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Less than two weeks after rape charges were dismissed against Ernest Suttles, lawyers representing the former Memphis football player have filed a lawsuit against the university alleging breach of contract, denial of due process and violations of Title IX.
Suttles was arrested just hours before Memphis hosted Navy at the Liberty Bowl on Oct. 14, 2017.
The lawsuit, filed Monday in U.S. District Court for the Western District of Tennessee, claims Suttles lost his "scholarship, reputation, job prospects and a potential career in the NFL" because of the allegation and subsequent discipline from the university.
In addition to seeking damages "in an amount to be determined at trial," Suttles also is seeking to have his disciplinary record expunged, any record of his suspension removed from his education file and "permanently destroy any record of (the accuser's) complaint."
The defensive lineman, who appeared in 42 career games with 21 starts in four seasons, was kicked off the team and suspended from campus after his arrest.
The charges against Suttles were dismissed on July 24 because the state was unable to "carry its burden of proof on to the elements of this offense," according to the judgment sheet from the Shelby County Criminal Court.
Suttles alleged the university's sexual misconduct policy did not consider due process for his rights compared to the rights of the accused. The lawsuit also alleged the university did not resolve its investigation or interview Suttles' roommate, who he told investigators was present at the time of the allegation and could help clear his name.
According to the lawsuit, the university issued a "Notice of Complaint" to Suttles on Oct. 16, 2017, but has yet to render a decision regarding the complaint. Because of that, Suttles could not appeal the decision to suspend him from campus and cut off his financial aid.
The lawsuit also alleged Suttles' case was treated differently than that of a white student who was indicted on rape charges in 2017. While Suttles, who is black, was barred from campus, the white student was able to attend classes as recently as October 2017, according to the lawsuit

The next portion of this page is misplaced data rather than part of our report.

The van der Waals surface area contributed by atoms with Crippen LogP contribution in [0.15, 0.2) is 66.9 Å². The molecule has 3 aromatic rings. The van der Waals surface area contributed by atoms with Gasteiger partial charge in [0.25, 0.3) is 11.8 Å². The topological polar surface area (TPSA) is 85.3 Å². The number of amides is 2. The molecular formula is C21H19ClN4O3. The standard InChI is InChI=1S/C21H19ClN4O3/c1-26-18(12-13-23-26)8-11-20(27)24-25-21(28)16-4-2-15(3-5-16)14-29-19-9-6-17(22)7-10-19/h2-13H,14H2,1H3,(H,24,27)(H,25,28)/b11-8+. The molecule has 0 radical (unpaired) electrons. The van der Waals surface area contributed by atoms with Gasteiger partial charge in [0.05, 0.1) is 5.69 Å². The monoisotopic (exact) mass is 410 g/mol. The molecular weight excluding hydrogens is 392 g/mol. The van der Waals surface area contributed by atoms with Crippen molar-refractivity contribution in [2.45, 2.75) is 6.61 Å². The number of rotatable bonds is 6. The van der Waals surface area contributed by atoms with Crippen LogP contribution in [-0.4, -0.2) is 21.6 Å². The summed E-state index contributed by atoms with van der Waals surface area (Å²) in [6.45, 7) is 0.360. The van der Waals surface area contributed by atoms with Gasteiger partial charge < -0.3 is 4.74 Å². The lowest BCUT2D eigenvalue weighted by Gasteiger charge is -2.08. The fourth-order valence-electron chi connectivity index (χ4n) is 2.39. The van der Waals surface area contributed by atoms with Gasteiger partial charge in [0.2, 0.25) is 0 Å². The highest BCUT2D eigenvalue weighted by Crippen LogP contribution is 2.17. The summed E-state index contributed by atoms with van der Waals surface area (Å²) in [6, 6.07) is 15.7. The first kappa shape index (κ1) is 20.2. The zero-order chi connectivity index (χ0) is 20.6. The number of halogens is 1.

Suttles also took issue with a statement that university President M. David Rudd released after the white student's allegations were made public. In the second paragraph, Rudd noted that "we are a community and country governed by the rule of law, and we will follow those laws and provide due process throughout.
"When the facts of investigations are established and evidence gathered, we have not hesitated to take the harshest position possible for criminal activity on our campus."
Ernest Suttles before a preliminary hearing. (Photo: Jim Weber/The Commercial Appeal)
After Suttles was arrested and charged, the university's statement made no mention of due process but that Suttles was dismissed for a violation of team rules and removed from campus while the matter was reviewed by the Office of Student Accountability, Outreach and Support for violations of the U of M Student Code of Conduct.
Suttles' arrest occurred one week after the university faced on-campus protests against rape and sexual assault after a student told the school newspaper, the Daily Helmsman, that she was raped twice in 20 days earlier that year in separate off-campus incidents.
Nicholas Wayman, a 20-year-old Memphis student, subsequently was charged with rape and sexual battery in one of the incidents, which allegedly occurred sometime between March 30 and April 3 at a home in Arlington.